Friends of Mayra and Eliseo Lopez remembered them Monday as people who were always willing to help others and dedicated to their two boys.
Mayra, 40, and Eliseo, 42, were killed in a shooting Saturday night in Sopris Village, a subdivision in the midvalley. The suspect is their nephew, Williams Anderson Amaya, who was renting a room in their house.
Any child in the Basalt public schools who received a bump or bruise or battled a stomach ache over the past 12 years likely was cared for by Mayra. She worked as a nurse’s aide and divided time between the elementary, middle and high schools.
“She was my right hand. It’s going to be hard to do it without her,” said Carole Maner, the school nurse. “She became a friend, not somebody I just worked with.”
Mayra learned the skills necessary for the job and exercised great initiative, Maner said. She not only cared for sick kids, she got to know them as young students. She spent most of her time at the elementary school, and many kids would stop by her office to say hello or give her a hug in the hall, Maner said.
The Lopezes have two sons, ages 13 and 14, who were the center of their lives.
Longtime family friend Carlos Nolasco said Eliseo took an interest in whatever activities his boys were engaged in. “He always spent time with his kids,” he said. That included helping them with homework, reading with them when they were young and helping with Boy Scout activities.
Eliseo was characterized as someone who was always willing to assist family and friends. “He always liked to help people,” Nolasco said. “He was the best guy I know.”
Eliseo worked as an electrician and in the construction industry.
The couple moved to the Roaring Fork Valley in 1994. “That couple was amazing. They always tried to help people,” Nolasco said. Mayra always tried to make people smile, he said.
That’s a common thread that came up in interviews with four people. Maner said Mayra loved organizing gatherings to mark the birthdays and other special occasions for co-workers at the elementary school.
Lisa Robbiano, a family nurse practitioner with the nonprofit Roaring Fork School Health Centers, works in conjunction with the school health staff, so she got to know Mayra in recent years. She called her a “ray of sunshine” type of person.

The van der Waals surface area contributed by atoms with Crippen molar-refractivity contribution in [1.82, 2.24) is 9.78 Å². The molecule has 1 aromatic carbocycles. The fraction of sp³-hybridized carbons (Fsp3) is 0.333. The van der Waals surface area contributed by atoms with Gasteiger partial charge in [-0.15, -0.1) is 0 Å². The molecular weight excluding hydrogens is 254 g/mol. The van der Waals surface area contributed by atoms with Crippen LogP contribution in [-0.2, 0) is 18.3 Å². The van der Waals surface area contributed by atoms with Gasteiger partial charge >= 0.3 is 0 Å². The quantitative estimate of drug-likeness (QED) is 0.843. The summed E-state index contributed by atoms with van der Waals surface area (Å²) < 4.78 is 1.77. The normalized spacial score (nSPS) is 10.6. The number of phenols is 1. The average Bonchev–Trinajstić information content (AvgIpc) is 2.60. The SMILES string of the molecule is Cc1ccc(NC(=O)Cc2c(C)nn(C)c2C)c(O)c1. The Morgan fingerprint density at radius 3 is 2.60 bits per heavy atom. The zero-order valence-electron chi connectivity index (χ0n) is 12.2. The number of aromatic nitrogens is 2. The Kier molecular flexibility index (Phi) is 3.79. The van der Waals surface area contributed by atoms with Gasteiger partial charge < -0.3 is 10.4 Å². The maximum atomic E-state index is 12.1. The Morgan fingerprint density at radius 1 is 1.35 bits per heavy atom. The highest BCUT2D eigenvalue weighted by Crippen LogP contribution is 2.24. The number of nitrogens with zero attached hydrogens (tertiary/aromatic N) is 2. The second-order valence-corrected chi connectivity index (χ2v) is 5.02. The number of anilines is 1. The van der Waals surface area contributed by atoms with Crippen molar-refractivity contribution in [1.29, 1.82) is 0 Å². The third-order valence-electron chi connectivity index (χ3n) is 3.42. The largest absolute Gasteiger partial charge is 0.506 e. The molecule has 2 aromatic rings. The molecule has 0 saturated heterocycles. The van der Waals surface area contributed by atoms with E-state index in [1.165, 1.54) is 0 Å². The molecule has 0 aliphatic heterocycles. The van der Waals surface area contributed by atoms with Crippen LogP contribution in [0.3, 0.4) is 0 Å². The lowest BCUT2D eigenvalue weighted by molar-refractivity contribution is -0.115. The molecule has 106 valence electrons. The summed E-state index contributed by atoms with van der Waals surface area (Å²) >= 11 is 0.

Mayra took an interest in all of the kids and got to know the parents of many of them, Robbiano said. She was a pleasant person to be around who regularly displayed her warmth and compassion for others.
“She was one of those people you could talk to about anything,” Robbiano said.
Father Dan Norick, the priest at St. Vincent in Basalt and St. Mary’s of the Crown in Carbondale, said the Lopez family was active in the Catholic church. They attended Sunday services at St. Stephen’s in Glenwood Springs and enjoyed the connections they made there, he said. The boys attended after-school religious studies at St. Vincent, and Mayra regularly helped by providing food and whatever assistance was needed.
Norick said Mayra was “bubbly, friendly and compassionate.” She also worked as a “bridge between Spanish and English” people, he said.
News of Saturday night’s shooting spread by the time Spanish service was held on Sunday morning. Parishioners were “very sad, shocked and surprised,” he said.
The two Lopez boys are staying with an aunt and uncle in Aspen, according to Nolasco. They have a support system but are obviously facing a tough time.
“I’m very concerned about the boys,” Nolasco said, echoing the sentiments of many people.
A benefit for the family will be held Wednesday as part of the weekly concerts. This week’s event will be in Lions Park. Basalt Regional Heritage Society and Boy Scout Troop 242 are putting on their annual chicken dinner with all the fixings. Proceeds this year will go to the Lopez family.
The dinner will start being served at 5 p.m. The concert is at 5:30 p.m.
Efforts are also underway to start a fund for the family at Alpine Bank. Details weren’t finalized Monday.
Norick said no service has been set yet for Mayra and Eliseo.
“That couple was amazing. They always tried to help people.”
Carlos Nolasco, longtime family friend